Mastering Cost Priority Profiles in Real Estate

Sunday, February 25, 2024

The Larossa Workshop Blog/Mastering Cost Priority Profiles in Real Estate

Mastering Cost Priority Profiles in Real Estate

Leverage 15 levers to optimize your projects and contractor relationships.​

There are 15 levers that make up your Cost Priority Profile. When you understand your own and your contractors you will be able to systematically lower the price of your house flip or rental projects.

I’m sure you have heard it said before that you have to pick two of the three.

  • ​Speed
  • ​Price
  • ​Quality

Well, I think it's quite a bit more complex than that.

It’s pretty obvious that as real estate investors one of our main goals when shopping for contractors is to do the renovation on our house flip or rental for the best price possible. I don't think that is anything to be shy about.

A lot of you might hear that and think that means that you have to beat contractors down on their price, but that’s not necessarily the case. What you really need to do is understand the different factors that a contractor will weigh when deciding what customer to work with.

Sometimes their priority is certainly being able to charge the highest prices for their services. However, there are 15 different factors that may affect how they count the COST of doing business with you. If PRICE is not the highest on their list you may be able to double down on some of the others to reduce the dollars you spend on your next flip.

In this article, I intend to help you understand the 15 levers of the Cost Priority Profile for both you and your potential contractor. Plus one more that I’m not sure I’m supposed to say, but I’ll go ahead and try to beat around the bush enough to make it clear while not getting myself in any trouble.

First, you need to understand what I mean by Cost vs Price.

Price is what you as the customer pay in dollars. Cost is what a producer (in this case the contractor) pays to achieve a product. Of course, the PRICE is ultimately derived from the COST, but there is more to it than what meets the eye. There are two main categories of costs:

  • ​Real Costs - which consist of
  • Direct
  • ​Indirect
  • ​Perceived Costs

Real Direct Costs

Real direct costs are the measurable dollar costs like what they pay for staffing, subcontracting, machinery, materials, etc. Basically everything that you can find on a Profit and Loss statement. You cannot really impact the real direct costs of a contractor. This is really about how well they manage their business. Typically the most cost-effective way for most contractors to run their business is to be a small company that has a couple of guys on a crew that they lead and an administrative team member. When they are smaller than that they have to raise their prices for their personal hourly to cover business overhead. When they get bigger than this they have to rely on adept business management. That skill typically doesn’t stick around for the investment-grade renovation industry. I am constantly trying to meet people at the Home Depot parking lot or the gas station when I see a van or a truck that isn’t brand new, has a company vinyl on the side, and has a full crew with an obvious leader (usually the driver). These are the teams that make up 90% of our contractor pool. So how do you affect real direct costs? Picking a contractor who is managing a tight ship and creating a Smart Scope of Work that separates Wants from Needs. Look at any of my other content to find more info on smart SOWs.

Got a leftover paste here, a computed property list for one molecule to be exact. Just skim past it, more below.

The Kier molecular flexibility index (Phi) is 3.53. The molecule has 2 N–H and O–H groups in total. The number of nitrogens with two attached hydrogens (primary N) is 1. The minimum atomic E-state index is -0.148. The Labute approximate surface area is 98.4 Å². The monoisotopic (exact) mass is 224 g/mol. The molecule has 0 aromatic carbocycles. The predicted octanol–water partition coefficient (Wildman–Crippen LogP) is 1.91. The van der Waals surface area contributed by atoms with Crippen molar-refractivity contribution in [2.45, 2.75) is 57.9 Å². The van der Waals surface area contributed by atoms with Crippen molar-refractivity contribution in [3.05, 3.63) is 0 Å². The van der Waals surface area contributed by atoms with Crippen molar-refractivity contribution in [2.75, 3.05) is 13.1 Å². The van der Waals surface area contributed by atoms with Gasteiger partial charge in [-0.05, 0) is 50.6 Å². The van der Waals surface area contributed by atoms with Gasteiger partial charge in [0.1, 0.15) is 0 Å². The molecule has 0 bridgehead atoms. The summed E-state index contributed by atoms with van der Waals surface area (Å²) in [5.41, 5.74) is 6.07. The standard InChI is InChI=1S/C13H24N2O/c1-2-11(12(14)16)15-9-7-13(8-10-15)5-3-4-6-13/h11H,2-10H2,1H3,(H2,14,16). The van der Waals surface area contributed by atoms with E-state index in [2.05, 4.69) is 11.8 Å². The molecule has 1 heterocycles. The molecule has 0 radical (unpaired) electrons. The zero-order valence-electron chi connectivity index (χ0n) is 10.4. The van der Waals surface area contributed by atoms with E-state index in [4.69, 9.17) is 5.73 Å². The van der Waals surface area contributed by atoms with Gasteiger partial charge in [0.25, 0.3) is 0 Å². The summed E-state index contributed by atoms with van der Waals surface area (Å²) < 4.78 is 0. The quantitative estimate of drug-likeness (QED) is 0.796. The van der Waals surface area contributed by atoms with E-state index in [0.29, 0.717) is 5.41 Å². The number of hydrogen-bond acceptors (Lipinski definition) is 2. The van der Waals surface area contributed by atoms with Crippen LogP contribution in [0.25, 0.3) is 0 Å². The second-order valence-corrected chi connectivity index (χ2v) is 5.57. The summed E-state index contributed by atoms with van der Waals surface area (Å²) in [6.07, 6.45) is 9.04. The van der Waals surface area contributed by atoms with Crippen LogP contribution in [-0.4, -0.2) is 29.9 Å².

Real direct cost is what most investors are trying to attack. By getting a contractor to give you a price that doesn’t exceed their actual price is not a strategy that will work long-term. Also, it's just not the right thing to do. So work harder to find a contractor whose business model works with yours.

Real Indirect Costs

Real indirect costs are things like time and opportunity costs. These are costs that you may not be thinking about, but your contractor probably is. This is their time involvement on a project that isn’t production time. For a contractor to run a successful company they must keep the “surgeons at the table.” This means the need to keep a project moving - they need time to be directly related to production which is in some form or another able to be income producing. The more time they can be renovating and the less time they spend with all the other stuff keeps their indirect costs down.

Perceived Cost

For lack of a better way to put it, these are basically the costs to the contractor's soul. Are they doing the type of work that they love to do for people who they have mutual respect for? Are they proud of what they’re doing?

Now, it's time to understand the 15 different levers that impact the COST to a contractor.

Stick around and I will show you how to apply it.


Not much to say here. I think we all get this lever. Some are all about the cheddar. It may be 99% price and 1% all of the other levers. To demand that, they may have an excellent business. Maybe that’s even what you want. Maybe you’re willing to pay more so you don’t have to deal with anything. That’s easier than having to learn all this stuff that I’m slinging! A caveat though, some contractors really understand how to operate a business and can keep their real costs down and make a healthy profit while still keeping the price for you down. These are unicorns.

Now you are all really here to understand all of the other levers so you can find a contractor who cares more about something other than price.


Some just want to be left alone. “Let me go into a house for the next 3 months and build stuff!” They want you to stay off their job site. They don’t want to be on the phone with you every day. Set a clear Scope of Work with checkpoints and let them do their thing, you’ll be rewarded. If you feel the need to micromanage this perceived cost will go up for the contractor and so will your price.


There are contractors out there who are always showing photos of their work and the creative way they address different portions of a project. Awesome! “Show me more” is what I would say to them. I’m pumped that you are getting to express yourself here. However, I will feel a lot differently about that if that high craftsmanship starts to increase the real costs like time and labor, therefore my price. It doesn’t always mean that though. Some are out there “for the love of the game” and just want to deliver something they can be proud of, even if it took them a bit more time to perfect.

Fluid Schedules